Gene expression analysis in AEII cells

For AEII cells five different profiler PCR arrays (inflammatory cytokines and receptors, oxidative stress, DNA repair, apoptosis, lung cancer) were analyzed. In total, 34 genes were regulated and are listed in Table 2 and Additional file 1: Table S1. An overall upregulation of gene expression has been observed rather than downregulation. Switches between up- and downregulation of one specific gene has been detected rarely, therefore the direction of gene regulation could be determined quite explicit for most of the genes. Furthermore, the overlap between the regulated genes in response to both substances was quite high (> 60% similarity). The number of regulated genes increased with ongoing exposure time and increasing CeO2 concentration (Fig. 1). Analysis of gene distribution over the different pathways revealed major contribution of inflammatory mediators at all time points (Fig. 2). All other pathways yielded up to four regulated genes. Inflammatory- and oxidative stress-related gene numbers increased in response to CeO2. Also in response to BaSO4 a time-dependent increase of the number of regulated genes was detected. However, the distribution over the five specified groups of mediators did not increase significantly. In total, 30 different genes were affected by CeO2 and 25 genes by BaSO4 exposure. The difference was mainly due to a lower number of inflammatory mediators regulated by BaSO4. Data for the most promising genes regarding their function as potential marker for nanoparticle-related effects and linked mechanisms of action are displayed individually in the following sections. Figure 15 shows an overview of assumed mechanistic relationships between the different cell types and effects involved in CeO2 nanoparticle responses.

Table 2 Gene regulation in AEII cells in response to CeO2 and BaSO4 after different exposure periods
Fig. 1
figure 1

Number of regulated genes per concentration and time point. The number of regulated genes in AEII cells isolated from rats exposed to 0.1, 0.3, 1.0 or 3.0 mg/m3 CeO2 or 50.0 mg/m3 BaSO4 nanoparticles for one, 28 or 90 days is illustrated

Fig. 2
figure 2

Distribution of regulated genes over the analyzed pathways. The number of regulated genes in isolated AEII cells after CeO2 nanoparticle (pool of all dose groups) and BaSO4 nanoparticle exposure is illustrated per time point and pathway

Inflammatory cytokines and receptors

The chemokines Ccl2, Ccl7, Ccl17 and Ccl22 (Fig. 3a–d) showed the most distinct upregulation of all inflammatory mediators tested. Regulation was highest after 90 days exposure to 3.0 mg/m3 CeO2. Especially Ccl22 (Fig. 3d) showed a very high response to CeO2 with a gene expression up to 19-fold higher than the control group. The regulation pattern for these four chemokines is quite similar. The inflammatory mediators Ccl3, Ccl4, Ccl24, Il-1α, Il-1β, Il-1rn were upregulated at low CeO2 concentrations (0.1, 0.3 mg/m3) with a similar expression pattern (Fig. 3e–i). Although slight upregulation was detected for several mediators after 28 days, effects were highest after 90 days exposure. In contrast, BaSO4 only affected Ccl2, Ccl7, and Ccl22.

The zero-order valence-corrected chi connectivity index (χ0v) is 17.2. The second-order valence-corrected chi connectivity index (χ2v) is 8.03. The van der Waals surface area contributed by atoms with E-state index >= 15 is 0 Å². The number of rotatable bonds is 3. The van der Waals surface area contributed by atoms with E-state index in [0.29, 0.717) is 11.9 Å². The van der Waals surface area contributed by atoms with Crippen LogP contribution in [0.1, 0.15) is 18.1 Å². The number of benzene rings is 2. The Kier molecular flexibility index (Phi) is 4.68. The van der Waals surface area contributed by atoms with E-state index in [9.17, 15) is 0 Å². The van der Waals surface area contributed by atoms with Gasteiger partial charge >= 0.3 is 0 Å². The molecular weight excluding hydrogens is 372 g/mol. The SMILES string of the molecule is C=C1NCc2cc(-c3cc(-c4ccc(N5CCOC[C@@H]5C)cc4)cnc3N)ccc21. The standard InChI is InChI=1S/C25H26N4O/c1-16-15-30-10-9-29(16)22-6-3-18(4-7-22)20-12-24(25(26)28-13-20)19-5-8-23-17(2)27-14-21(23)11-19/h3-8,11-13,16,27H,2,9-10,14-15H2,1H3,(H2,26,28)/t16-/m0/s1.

Fig. 3
figure 3

Gene expression of inflammatory mediators in AEII cells. Gene expression of a Ccl2, b Ccl7, c Ccl17, d Ccl22, e Ccl3, f Ccl4, g Il-1α, h Il-1ß, and i Il-1rn in AEII cells of rats exposed to 0.1, 0.3, 1.0 or 3.0 mg/m3 CeO2 or 50.0 mg/m3 BaSO4 nanoparticles for one, 28 or 90 days is illustrated. Values are expressed as mean fold regulation of clean air control ± SD; cut-off: fold regulation ≤ − 2.0 or ≥ 2.0 (dotted line), *p < 0.05, **p < 0.01, ***p < 0.001; n ≤ 5; Student’s T-test analysis of the replicate 2−∆Ct values for each gene in the control and treatment groups

Oxidative stress

Four genes related to oxidative stress were regulated after CeO2 nanoparticle exposure (Table 2). The highest responses were detected for Lpo and Noxo1 with a concentration- and time-dependent increase (Fig. 4). Expression levels exceeded the fold regulation cut off already at 0.3 mg/m3 CeO2 nanoparticle exposure and reached values up to 56-fold higher compared to clean air inhalation after 90 days exposure to 3.0 mg/m3 CeO2. Noxo1 was significantly upregulated after 28 and 90 days in response to the highest concentration of CeO2. BaSO4 exposure revealed a total number of five regulated genes related to oxidative stress (Table 2). Lpo was affected in a similar way as after CeO2 exposure, with a peak fold regulation of 25. Noxo1 was upregulated only after 28 days exposure to BaSO4.

Fig. 4
figure 4

Expression of oxidative stress-related genes in AEII cells in response to nanoparticle exposure. Gene expression of a Lpo and b Noxo1 in AEII cells of rats exposed to 0.1, 0.3, 1.0 or 3.0 mg/m3 CeO2 or 50.0 mg/m3 BaSO4 nanoparticles for one, 28 or 90 days is illustrated. Values are expressed as mean fold regulation of clean air control ± SD; cut-off: fold regulation ≤ − 2.0 or ≥ 2.0 (dotted line), *p < 0.05, **p < 0.01, ***p < 0.001; n ≤ 5; Student’s T-test analysis of the replicate 2−∆Ct values for each gene in the control and treatment groups

DNA repair and apoptosis